Spring Parker Accelerating Health Care Performance

Tamara Johnson, VP of Quality & Risk Management, Phoenix Children's Hospital

Featured Guest: Tamara Johnson

What she does: Tamara is the Vice President of Quality and Risk Management at Phoenix Children's Hospital where she provides oversight to both the quality and risk management departments. This includes organization-wide risk reduction initiatives and strategic direction.

On risk:  "When we hear the word risk, I think there's a lot of immediate thoughts that come to mind, and they're likely not always positive … When you really look at risk and you realize it's something that we're all faced with every day and so everything about what we do is calculated risk.  Working in risk management, it's taught me to really think and try to anticipate risk, just knowing that it's a given and that there are risks that you need to accept, and many of those risks produce meaningful outcomes, but they're also very calculated … Most of the catastrophic events that occur, whether it's a very unfortunate patient injury, whether it's financial, consequence is because the risk wasn't anticipated. The only way that you can address it and mitigate it is to identify it and respond to it. That's why you really have to have a risk mindset in order to do that."


Scott Nelson  0:01  
Welcome to The Risky Health Care Business Podcast, where we help you prepare for the future by sharing stories, insights, and skills from expert voices in and around the United States health care world with a mission to inform, educate, and help health care organizations and individuals, ranging from one doctor practices to large integrated systems and organizations throughout the dental, medical, and veterinary health care industry with risk, while hopefully having some fun along the way. I'm your host, Scott Nelson, a guy that grew up in Ohio and has been working all over the United States during my 20 plus year and counting career in the health care industry, with a commitment to accelerating health care performance through creativity, not just productivity. Let's dive in.

Scott Nelson  0:48  
When thinking of risk in health care, there can be a tendency to narrow the perspective to life threatening situations. Ambulances speeding with lights flashing and sirens blaring. Doctors, nurses, and other professionals running to a location in response to an alert - a code. Someone is having a heart attack. A stroke. There's been a car accident. Totally unexpected. But what if the patient was your health care business? What if your business suffered an unexpected shocking event? A cyber or ransomware attack. A lawsuit. Doctor or staff departures. Financial downturns. How would it respond? Would you or your business survive? A report from the Center for Healthcare Quality and Payment Reform found that more than 600 rural hospitals are at risk of closing in 2023. The report found two common contributing factors: persistent financial losses and low financial reserves with insufficient net assets to counter losses on patient services over a period of more than six years. Recently, a number of health care organizations have closed medical departments or ended services citing finances and staffing. Today we're speaking with Tamara Johnson. Tamara is the Vice President of Quality and Risk Management at Phoenix Children's Hospital in Phoenix, Arizona, where she provides oversight to both the quality and risk management departments. This includes organization-wide risk reduction initiatives and strategic direction. Prior to joining Phoenix Children's Hospital, she served as Senior Director of Patient Safety and Risk Management at Children's Hospitals and Clinics of Minnesota, where she was instrumental in the development and implementation of an integrated quality and risk management program. Tamara has been a frequent presenter on risk management, quality improvement and Patient Family Centered Care to health care organizations on a national level. Let's talk with Tamara about risk in health care.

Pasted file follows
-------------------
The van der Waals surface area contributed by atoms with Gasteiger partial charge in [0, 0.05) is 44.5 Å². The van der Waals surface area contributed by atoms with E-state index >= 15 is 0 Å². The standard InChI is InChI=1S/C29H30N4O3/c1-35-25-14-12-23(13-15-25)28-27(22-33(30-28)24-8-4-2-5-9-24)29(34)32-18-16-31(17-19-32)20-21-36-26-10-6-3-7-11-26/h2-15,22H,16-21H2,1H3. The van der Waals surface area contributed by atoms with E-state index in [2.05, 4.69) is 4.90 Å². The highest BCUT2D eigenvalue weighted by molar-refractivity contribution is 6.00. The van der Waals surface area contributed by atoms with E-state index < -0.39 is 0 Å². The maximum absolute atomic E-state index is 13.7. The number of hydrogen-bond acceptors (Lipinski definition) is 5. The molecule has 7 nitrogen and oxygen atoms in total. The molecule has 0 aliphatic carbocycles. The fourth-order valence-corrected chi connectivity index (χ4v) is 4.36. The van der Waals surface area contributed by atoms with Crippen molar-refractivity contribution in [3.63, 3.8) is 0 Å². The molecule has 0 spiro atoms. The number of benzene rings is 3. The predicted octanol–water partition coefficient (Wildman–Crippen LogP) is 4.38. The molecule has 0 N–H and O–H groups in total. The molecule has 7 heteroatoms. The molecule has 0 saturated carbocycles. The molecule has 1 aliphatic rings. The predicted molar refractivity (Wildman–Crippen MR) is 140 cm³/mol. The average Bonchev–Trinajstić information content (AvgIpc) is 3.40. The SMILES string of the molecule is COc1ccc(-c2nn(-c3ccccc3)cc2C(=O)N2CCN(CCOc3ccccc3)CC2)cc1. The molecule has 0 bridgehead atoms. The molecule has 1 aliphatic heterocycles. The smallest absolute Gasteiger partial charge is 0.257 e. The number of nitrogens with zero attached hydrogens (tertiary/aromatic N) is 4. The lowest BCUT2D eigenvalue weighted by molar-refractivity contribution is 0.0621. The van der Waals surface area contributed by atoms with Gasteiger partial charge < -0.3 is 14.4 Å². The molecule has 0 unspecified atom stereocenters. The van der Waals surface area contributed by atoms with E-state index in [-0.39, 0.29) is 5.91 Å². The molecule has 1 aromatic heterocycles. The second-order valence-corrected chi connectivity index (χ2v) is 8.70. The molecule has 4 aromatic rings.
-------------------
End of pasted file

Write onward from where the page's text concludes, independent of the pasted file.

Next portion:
Scott Nelson  2:38  
Tamara, welcome to the show.

Tamara Johnson  2:40  
Thank you, Scott. It's good to be here.

Scott Nelson  2:42  
Well, before we begin our conversation about risk in health care, let's go back to the beginning. How did you get into health care and where you are today?

Tamara Johnson  2:49